Limitations of the present study include persistent ceiling effects in the professional support domain, especially in the item addressing being met with respect. Whilst being treated with respect is an important aspect of childbirth [49], these ceiling effects indicate the need for further refining items. Additionally, merging respect conveyed toward both the woman and their partner in one item may be a methodological flaw, and may render the item difficult to answer for some women. Whilst the observed ceiling effects counter this argument, the sensitivity of the item could be enhanced by distinguishing targets more explicitly. Notwithstanding these limitations, the strengths of this study include a thorough groundwork in item development, building on an existing and well validated instrument [18,19,20,21], and the inclusion of items addressing decision-making and aspects of midwifery support. A further strength is that the CEQ2 is also validated for multiparous women.


Several measures can be used to assess experiences during pregnancy and childbirth, however, few consist of multidimensional and validated scales. The CEQ2, as the original CEQ, yields four important aspects of experience during labour and birth (own capacity, perceived safety, professional support, and participation), shows good psychometric performance, and is therefore useful in measuring women’s assessments of childbirth experience, including decision-making and aspects of midwifery support, in both primiparous and multiparous women.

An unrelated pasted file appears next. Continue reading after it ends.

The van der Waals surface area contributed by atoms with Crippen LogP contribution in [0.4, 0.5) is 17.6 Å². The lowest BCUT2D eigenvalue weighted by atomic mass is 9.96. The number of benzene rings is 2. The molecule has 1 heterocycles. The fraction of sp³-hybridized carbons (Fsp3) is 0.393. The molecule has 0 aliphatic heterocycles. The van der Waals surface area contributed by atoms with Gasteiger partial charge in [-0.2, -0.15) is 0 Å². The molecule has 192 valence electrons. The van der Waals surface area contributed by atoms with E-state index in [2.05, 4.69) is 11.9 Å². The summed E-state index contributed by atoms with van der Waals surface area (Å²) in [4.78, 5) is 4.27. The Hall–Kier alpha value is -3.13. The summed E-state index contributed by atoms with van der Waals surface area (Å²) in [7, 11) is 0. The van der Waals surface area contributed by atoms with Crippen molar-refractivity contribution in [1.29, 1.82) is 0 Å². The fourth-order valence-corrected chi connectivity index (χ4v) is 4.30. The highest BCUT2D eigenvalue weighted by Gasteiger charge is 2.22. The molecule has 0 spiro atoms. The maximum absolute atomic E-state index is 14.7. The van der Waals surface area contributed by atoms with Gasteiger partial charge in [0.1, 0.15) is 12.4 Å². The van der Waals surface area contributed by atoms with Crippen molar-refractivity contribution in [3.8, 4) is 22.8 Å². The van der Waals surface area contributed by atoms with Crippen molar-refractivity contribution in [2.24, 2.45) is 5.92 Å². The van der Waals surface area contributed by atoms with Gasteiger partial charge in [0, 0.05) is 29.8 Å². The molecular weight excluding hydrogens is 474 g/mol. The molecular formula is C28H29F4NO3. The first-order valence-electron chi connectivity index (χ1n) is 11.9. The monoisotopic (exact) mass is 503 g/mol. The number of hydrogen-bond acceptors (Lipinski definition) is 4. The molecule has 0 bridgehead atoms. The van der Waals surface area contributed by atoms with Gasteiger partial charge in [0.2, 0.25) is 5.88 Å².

Availability of data and materials

The dataset used in the present study is available from the corresponding author upon reasonable request.



Childbirth Experience Questionnaire


Childbirth Experience Questionnaire revised version


Comparative Fit Index


Chi-square goodness of fit


Fear of Childbirth


Goodness of Fit Index


Test of fit, NS means good fit


Root Mean square Residual


Root Mean Square Error of Approximation


Tucker-Lewis Index


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Authors and Affiliations



AD, LB, MB, JG, CN and IL designed the study. LB and CN conducted the data collection. AD performed the analyses. AD, LB and JG drafted the manuscript. All authors have read and approved the final manuscript.

Corresponding author

Correspondence to Anna Dencker.

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The Ethical Review Board in Gothenburg, Sweden, approved the study the 28th of October 2013 (reg. no. 799–13). All study participants received verbal and written information, and gave their consent to receive the CEQ2 questionnaire via email, providing their personal email address. Information about the study, and the voluntary nature of participation, was including with the questionnaire that was emailed to participants.

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Dencker, A., Bergqvist, L., Berg, M. et al. Measuring women’s experiences of decision-making and aspects of midwifery support: a confirmatory factor analysis of the revised Childbirth Experience Questionnaire. BMC Pregnancy Childbirth 20, 199 (2020).